Anguilla Harbor


The Caribbean island of Anguilla is 35 square miles of pure beauty. Its name means “Eel” and reflects the long, thin geography of the island, a shape which keeps you close to gorgeous stretches of powdery-white beach leading into clear, turquoise waters.

Because Anguilla lacks a major airport, it doesn’t get the heavy traffic of larger Caribbean islands, and maybe that’s exactly what you’re looking for. Most visitors arrive by ferry or cruise ship, though some cross the sea from Saint Martin by sailboat for an unforgettable adventure.  Getting to Anguilla is part of the fun. If you’d rather fly to your destination, you’ve got better options throughout the Caribbean.

Life is Laidback and Lovely in Anguilla

The Anguillan people are relaxed and friendly. Tourism is the major industry, and this produces a welcoming environment geared toward giving you a no-hassle, pleasurable experience that really takes you away from the grind back home.

The weather is typically beautiful. High temperatures range in the 80s F, while a prevailing northeast breeze keeps it comfortable. The island averages 40 inches of rain scattered throughout the year. Hurricane season is from July through November, but major storms are not common.

While the island is a British territory, the people’s cultural roots are in West and Central Africa with dashes of mixed European heritage. Most of the islanders speak English with strong British influences and a Creole-influenced dialect of English known as Anguillan.

Here’s a taste of the local culture you’ll discover in Anguilla:

  • Anguillan Cuisine: The surrounding waters provide abundant seafood including shrimp, crab, prawns, spiny lobster, mahi-mahi, red snapper and grouper. Beef, chicken, mutton, fruits and vegetables are raised or imported. Local restaurants build menus featuring Caribbean, African, English, French and Spanish cuisine with local accents.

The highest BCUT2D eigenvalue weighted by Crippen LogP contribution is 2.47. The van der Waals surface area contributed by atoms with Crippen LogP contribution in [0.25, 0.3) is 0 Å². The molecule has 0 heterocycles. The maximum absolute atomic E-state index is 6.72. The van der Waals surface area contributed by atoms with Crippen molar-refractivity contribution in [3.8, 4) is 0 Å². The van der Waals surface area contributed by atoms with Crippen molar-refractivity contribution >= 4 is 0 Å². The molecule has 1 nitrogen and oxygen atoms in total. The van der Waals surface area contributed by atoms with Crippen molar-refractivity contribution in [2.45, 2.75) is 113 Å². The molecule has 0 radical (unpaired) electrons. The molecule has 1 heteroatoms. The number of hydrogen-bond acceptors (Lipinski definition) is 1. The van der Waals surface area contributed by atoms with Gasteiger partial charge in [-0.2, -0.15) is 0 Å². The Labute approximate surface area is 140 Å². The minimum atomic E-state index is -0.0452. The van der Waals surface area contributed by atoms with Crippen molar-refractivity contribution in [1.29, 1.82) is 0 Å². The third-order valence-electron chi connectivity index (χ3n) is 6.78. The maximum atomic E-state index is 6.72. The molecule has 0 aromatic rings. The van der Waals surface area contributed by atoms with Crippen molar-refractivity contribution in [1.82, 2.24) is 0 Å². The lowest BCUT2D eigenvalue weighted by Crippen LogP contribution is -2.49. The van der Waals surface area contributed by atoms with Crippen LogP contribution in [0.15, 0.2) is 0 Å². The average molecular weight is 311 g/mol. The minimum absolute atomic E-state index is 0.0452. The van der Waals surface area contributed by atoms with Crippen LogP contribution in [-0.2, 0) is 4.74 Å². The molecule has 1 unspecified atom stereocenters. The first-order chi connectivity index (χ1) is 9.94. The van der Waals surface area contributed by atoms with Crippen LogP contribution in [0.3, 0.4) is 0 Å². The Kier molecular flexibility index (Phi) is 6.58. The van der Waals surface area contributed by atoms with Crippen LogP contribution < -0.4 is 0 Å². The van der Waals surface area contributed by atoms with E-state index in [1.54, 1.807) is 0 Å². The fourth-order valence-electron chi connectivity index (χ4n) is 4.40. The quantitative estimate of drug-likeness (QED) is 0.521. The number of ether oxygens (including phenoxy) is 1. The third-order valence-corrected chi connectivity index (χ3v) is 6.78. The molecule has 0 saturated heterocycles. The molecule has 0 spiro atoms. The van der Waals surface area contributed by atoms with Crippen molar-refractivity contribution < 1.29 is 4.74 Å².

• Sports in Anguilla: The national sport is sailboat racing, and large regattas are held on national holidays throughout the year, a pleasure for locals and tourists alike. Britain introduced cricket to the island while the Aussies brought rugby. Both sports are widely played and enjoy a loyal following among Anguillans.
  • Music in Anguilla: The local bars and music venues feature Caribbean music, salsa and reggae, musical styles which are a perfect fit for the island lifestyle.

Things to Do in Anguilla

Cap Juluca - AnguillaThe splendid weather creates a paradise for outdoor activities, and the nightlife can be exciting too. Here are the top tourist attractions in Anguilla.

  • Sink your Feet in the Sand: Beaches dominate the daytime scene with the best Anguilla beaches including Shoal Bay, Meads Bay, Little Bay and Rendezvous Bay of which one traveler commented, “the soft, beautiful sand and turquoise waters are amazing!” Think romantic walks at sunrise or sunset, warm sunbathing and family frolics in the sun, sand and surf.
  • Spend Time on the Water: Experienced sailors enjoy renting a boat, while those who would rather leave the work to the pros can book their place on a vintage West Indian sloop or motorized craft for tours. Sailboarding and riding the waves on a personal watercraft are also popular activities.
  • See the World Below the Surface: Both snorkeling and scuba diving are offered by outfits featuring Professional Association of Diving Instructors (PADI) for your safety and to show you a fantastic time. Nearby coral reefs with their spectacular creatures are favorite diving destinations. A recent visitor from the UK noted, “I came to Anguilla for the scuba diving, and it surpassed my expectations!”
  • Sample the Local Nightlife: Since nighttime temperatures are in the 70s throughout the year, most bars are open-air establishments where the sounds of salsa, reggae or calypso mingle delightfully with the rhythm of the surf lapping the sand. Caribbean favorites are served with a smile from the food and beverage menus.
  • Sprinkle in Shopping, Sightseeing or 18 Holes: Anguilla, one of the Caribbean’s smaller destinations, doesn’t offer these activities in abundance. While the rural feel is part of the charm, there are still enough historic buildings and quaint shops on Anguilla to give you something fun to do on a rare rainy afternoon. There are two golf courses, and ratings from visitors range from average to good.

Who Should Consider Visiting Anguilla?

The Island of Anguilla is quiet, peaceful and relaxed. It provides a lower-key alternative to some of the Caribbean’s better-known hotspots such as Puerto Rico, Barbados or the Bahamas. If you want to take it slow and easy on your next getaway, Anguilla might just your speed.

Helpful Resources

Anguilla Tourism Board

Government of Anguilla